The SNC approach doesn’t take into account the fact that uniformity is achieved gradually
Despite having the vision of a uniform education, we have digressed into an irrational-sounding debate. If key concepts are not urgently understood now, a tremendous opportunity will be lost.
In the 2006 National Curriculum Review three major issues were highlighted, first that the gap between various public and private systems is overblown. High-end education providers continue to focus their attention on state-of-the-art campuses, temperature controlled swimming pools and expensive co-curriculars. Second, that we must stop undermining our teachers; in this day and age we must accept their role as facilitators and not scholars, augmenting the process of learning with support from global digital resources – not a problem with the advent of 4G and 5G internet. That total immersion method is to be applied right away, making teacher trainings an auto-correct procedure. Thirdly, that assessment models can be modified and synchronized with the rest of the world, with minimum effort before the next examinations. Concluding that, if the end result is acceptable the means through which it was achieved stand validated, helping Pakistani students leapfrog to the future with little or no systematic change.
However, this approach and that of the SNC, don’t take into account the fact that uniformity is gained gradually and must remain a thoroughly inclusive notion. In order to make sure that all stakeholders whether public or private are able to thrive equally, and future generations are nurtured as per national requirements. Diversity – will always be our greatest strength, so long as deprivation has no place in our systems.
The total mix of about 37,500,000 in state schools and private schools, 495,000 in O/A Level/ Baccalaureate systems including purpose-built campuses, as well as sprawling public schools such as Sadiq and Aitchison, 2,550,000 in Madrassahs, and close to 1,250,000 in other institutions and around 21.5 million of out-of-school children sum up the educational landscape of Pakistan. Where there is excess and deficiency; promise and anguish of various systems, our job should be to draw upon the positive and relevant attributes of all of them, with the state leading and not delegating such an imperative feat.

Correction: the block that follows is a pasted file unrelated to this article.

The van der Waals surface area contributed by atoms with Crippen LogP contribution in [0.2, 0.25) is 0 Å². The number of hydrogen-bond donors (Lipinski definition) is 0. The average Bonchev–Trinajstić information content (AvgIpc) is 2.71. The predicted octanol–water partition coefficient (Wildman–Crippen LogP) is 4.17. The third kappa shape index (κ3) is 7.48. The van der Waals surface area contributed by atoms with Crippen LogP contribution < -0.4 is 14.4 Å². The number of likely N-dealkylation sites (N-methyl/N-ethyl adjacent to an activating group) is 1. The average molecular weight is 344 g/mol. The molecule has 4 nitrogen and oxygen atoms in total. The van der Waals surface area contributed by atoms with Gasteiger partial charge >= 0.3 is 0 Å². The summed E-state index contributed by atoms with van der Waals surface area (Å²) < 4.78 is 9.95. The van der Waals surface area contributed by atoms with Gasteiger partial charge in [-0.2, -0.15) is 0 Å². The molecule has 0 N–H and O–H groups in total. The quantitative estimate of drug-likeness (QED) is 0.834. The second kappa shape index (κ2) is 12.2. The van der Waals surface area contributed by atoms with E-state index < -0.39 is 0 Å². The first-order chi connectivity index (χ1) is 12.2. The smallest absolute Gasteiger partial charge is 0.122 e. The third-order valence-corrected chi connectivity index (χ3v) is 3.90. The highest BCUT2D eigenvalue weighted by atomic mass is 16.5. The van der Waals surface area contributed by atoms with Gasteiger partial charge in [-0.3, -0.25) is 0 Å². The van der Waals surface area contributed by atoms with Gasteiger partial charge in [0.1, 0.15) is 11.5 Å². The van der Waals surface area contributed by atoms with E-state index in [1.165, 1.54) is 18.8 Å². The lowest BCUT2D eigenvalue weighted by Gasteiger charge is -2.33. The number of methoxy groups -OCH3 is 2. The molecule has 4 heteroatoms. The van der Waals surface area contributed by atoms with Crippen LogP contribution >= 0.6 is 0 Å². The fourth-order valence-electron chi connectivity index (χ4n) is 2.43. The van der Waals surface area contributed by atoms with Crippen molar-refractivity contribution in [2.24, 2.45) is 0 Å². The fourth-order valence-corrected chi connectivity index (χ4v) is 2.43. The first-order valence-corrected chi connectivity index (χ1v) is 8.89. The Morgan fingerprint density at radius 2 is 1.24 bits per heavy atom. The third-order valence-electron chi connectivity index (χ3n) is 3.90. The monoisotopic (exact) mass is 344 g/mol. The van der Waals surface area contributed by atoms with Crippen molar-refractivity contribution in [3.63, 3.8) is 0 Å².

Curriculum/specifications have been in place since before 1947, amended through the years, (last in 2006) hence there is no requirement for developing a new scheme or syllabus. The target should be to synchronise all rural to urban, high-end to low-end schools.
Precious time and resources spent on NCC or writing new books can be better utilised in getting the out-of-school children into formal education. The formula is to provide the minimum standard material in form of books and/or even loosely printed material initially, and broadcast/screen/augment through monitors/speakers and USBs for those at the bottom of the pecking order so that the feeling of being under-privileged is gone forever and a sense of pride sets in.
Moreover, it will be a major error to challenge or disturb any on-going systems. We are at a loss to understand the requirement of the government to speak to elite schools regarding this initiative, as it is not those we are planning to upgrade: we are leaving them to continue as they are and energising the ones that are less privileged. It is also high time to shun the notion that these schools are providing better learning, just because they are expensive; that relieves our planners to focus on the planning on a level playing field.
Let us expose our learners to the best out there - It is now within easy reach due to the digital disruption and flexible and distributive learning mechanisms of our age.
And last but not the least, how very kind of the prime minister, to point out the inadequate nourishment of many children. Let us get them in school, where we as a dairy producing nation should be able to offer them a glass of milk a day with a few biscuits. People in charge of this task have to gear up and be enthusiastic about it. It is pessimistic to only think about April 2021, as the date when perhaps something would be done regarding primary education. We need to get this up and running before the end of this year up till Class 10 and beyond which is very much in our grasp; motivation is needed to achieve and transform this apologetic stance to a more can-do mode.